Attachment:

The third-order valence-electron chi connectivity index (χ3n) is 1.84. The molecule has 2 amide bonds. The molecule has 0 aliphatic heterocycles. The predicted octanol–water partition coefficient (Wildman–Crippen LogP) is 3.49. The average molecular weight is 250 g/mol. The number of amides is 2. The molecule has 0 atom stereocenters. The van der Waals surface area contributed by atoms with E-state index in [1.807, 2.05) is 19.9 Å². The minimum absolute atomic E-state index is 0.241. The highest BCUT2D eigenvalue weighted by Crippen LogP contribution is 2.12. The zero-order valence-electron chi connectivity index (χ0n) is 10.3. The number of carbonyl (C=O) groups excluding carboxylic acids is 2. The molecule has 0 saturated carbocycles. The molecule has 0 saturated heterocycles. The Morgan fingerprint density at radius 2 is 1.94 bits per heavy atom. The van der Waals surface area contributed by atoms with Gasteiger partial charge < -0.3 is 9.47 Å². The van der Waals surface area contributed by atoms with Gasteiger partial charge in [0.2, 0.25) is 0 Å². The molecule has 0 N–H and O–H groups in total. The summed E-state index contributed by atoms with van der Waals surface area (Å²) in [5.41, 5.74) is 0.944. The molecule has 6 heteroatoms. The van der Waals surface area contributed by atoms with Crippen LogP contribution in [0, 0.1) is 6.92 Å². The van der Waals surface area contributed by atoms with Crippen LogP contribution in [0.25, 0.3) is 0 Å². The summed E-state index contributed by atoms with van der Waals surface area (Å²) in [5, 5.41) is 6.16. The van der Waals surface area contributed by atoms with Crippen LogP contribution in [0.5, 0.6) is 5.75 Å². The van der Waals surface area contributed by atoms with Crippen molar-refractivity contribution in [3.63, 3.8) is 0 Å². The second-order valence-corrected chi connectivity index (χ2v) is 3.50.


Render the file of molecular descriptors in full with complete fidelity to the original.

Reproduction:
The third-order valence-electron chi connectivity index (χ3n) is 1.84. The molecule has 2 amide bonds. The molecule has 0 aliphatic heterocycles. The predicted octanol–water partition coefficient (Wildman–Crippen LogP) is 3.49. The average molecular weight is 250 g/mol. The number of amides is 2. The molecule has 0 atom stereocenters. The van der Waals surface area contributed by atoms with E-state index in [1.807, 2.05) is 19.9 Å². The minimum absolute atomic E-state index is 0.241. The highest BCUT2D eigenvalue weighted by Crippen LogP contribution is 2.12. The zero-order valence-electron chi connectivity index (χ0n) is 10.3. The number of carbonyl (C=O) groups excluding carboxylic acids is 2. The molecule has 0 saturated carbocycles. The molecule has 0 saturated heterocycles. The Morgan fingerprint density at radius 2 is 1.94 bits per heavy atom. The van der Waals surface area contributed by atoms with Gasteiger partial charge < -0.3 is 9.47 Å². The van der Waals surface area contributed by atoms with Gasteiger partial charge in [0.2, 0.25) is 0 Å². The molecule has 0 N–H and O–H groups in total. The summed E-state index contributed by atoms with van der Waals surface area (Å²) in [5.41, 5.74) is 0.944. The molecule has 6 heteroatoms. The van der Waals surface area contributed by atoms with Crippen LogP contribution in [0, 0.1) is 6.92 Å². The van der Waals surface area contributed by atoms with Crippen LogP contribution in [0.25, 0.3) is 0 Å². The summed E-state index contributed by atoms with van der Waals surface area (Å²) in [5, 5.41) is 6.16. The van der Waals surface area contributed by atoms with Crippen LogP contribution in [0.5, 0.6) is 5.75 Å². The van der Waals surface area contributed by atoms with Crippen molar-refractivity contribution in [3.63, 3.8) is 0 Å². The second-order valence-corrected chi connectivity index (χ2v) is 3.50.